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August 23, 2019

Looking Back - What Looks Like Crazy on an Ordinary Day

Looking Back... In an effort to transfer my book journal entries over to this blog, I'm going to attempt to post (in chronological order) an entry every Friday. I may or may not add extra commentary to what I jotted down in these journals.



What Looks Like Crazy On an Ordinary Day by Pearl Cleage
Fiction
1998 Harper Perennial (first published in 1997)
Read in December 1998
Rating: 3/5 (Good)

Publisher's Blurb:


Acclaimed Playwright, essayist and columnist Pearl Cleage breaks new ground in African American women's literature--with a debut novel that sings and crackles with life-affirming energy as it moves the reader to laughter and tears.

As a girl growing up in Idlewild, Michigan, Ava Johnson had always heard that, if you were young, black, and had any sense at all, Atlanta was the place to be. So as soon as she was old enough and able enough, that was where she went--parlaying her smarts and her ambition into one of the hottest hair salons in town. In no time, she was moving with the brothers and sisters who had beautiful clothes, big cars, bigger dreams, and money in the bank.

Now, after more than a decade of elegant pleasures and luxe living, Ava has come home, her fabulous career and power plans smashed to bits on one dark truth. Ava Johnson has tested positive for HIV. And she's back in little Idlewild to spend a quiet summer with her widowed sister, Joyce, before moving on to finish her life in San Francisco, the most HIV-friendly place she can imagine.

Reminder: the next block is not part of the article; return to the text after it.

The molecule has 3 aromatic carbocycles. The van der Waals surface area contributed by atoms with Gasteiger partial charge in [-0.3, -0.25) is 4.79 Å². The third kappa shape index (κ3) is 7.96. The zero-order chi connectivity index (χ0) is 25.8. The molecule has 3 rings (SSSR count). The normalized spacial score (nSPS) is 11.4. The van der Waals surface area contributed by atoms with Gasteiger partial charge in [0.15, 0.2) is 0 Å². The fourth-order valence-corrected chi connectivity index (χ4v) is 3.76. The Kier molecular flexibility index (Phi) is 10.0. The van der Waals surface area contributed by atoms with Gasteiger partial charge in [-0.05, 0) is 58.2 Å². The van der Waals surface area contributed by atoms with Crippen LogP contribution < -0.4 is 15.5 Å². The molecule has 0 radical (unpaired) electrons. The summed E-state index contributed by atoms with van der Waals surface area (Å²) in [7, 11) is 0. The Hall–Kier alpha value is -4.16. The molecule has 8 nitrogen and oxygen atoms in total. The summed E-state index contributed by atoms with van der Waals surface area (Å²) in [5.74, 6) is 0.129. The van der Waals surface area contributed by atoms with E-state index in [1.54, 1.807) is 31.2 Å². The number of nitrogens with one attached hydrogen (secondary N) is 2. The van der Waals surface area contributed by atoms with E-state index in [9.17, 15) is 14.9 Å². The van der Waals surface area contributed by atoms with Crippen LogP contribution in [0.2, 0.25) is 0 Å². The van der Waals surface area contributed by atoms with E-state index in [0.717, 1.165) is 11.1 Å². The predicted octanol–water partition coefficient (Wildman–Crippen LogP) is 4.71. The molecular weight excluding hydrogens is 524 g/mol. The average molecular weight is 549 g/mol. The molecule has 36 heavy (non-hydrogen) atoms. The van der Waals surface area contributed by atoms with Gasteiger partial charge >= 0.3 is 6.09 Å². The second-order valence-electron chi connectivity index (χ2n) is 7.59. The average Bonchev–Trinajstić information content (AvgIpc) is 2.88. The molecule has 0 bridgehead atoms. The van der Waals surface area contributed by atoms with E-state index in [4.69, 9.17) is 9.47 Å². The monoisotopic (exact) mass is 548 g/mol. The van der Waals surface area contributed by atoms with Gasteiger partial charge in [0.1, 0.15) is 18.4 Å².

But what she thinks is the end is only the beginning because there's too much going down in her hometown for Ava to ignore. There's the Sewing Circus--sister Joyce's determined effort to educate Idlewild's young black women about sex, drugs, pregnancy, whatever. . .despite the interference of the good Reverend Anderson and his most virtuous, "Just say no" wife. Plus Joyce needs a helping hand to make a loving home for Imani, an abandoned crack baby whom she's taken into her heart.

And then there's Wild Eddie, whose legendary background in violence combined with his Eastern gentility has stirred Ava's interest. . .and something more.


My Original Notes (1998):

It took me a while to gain interest in this novel, but once I did, I was hooked! I found myself caring about Ava and Eddie, as well as the baby, Imani. Touching without being too sentimental. A good read!

My Current Thoughts:

Another book of which I have no recollection. I'm pretty sure I read it with an online book group, which probably got the suggestion from Oprah's book club.

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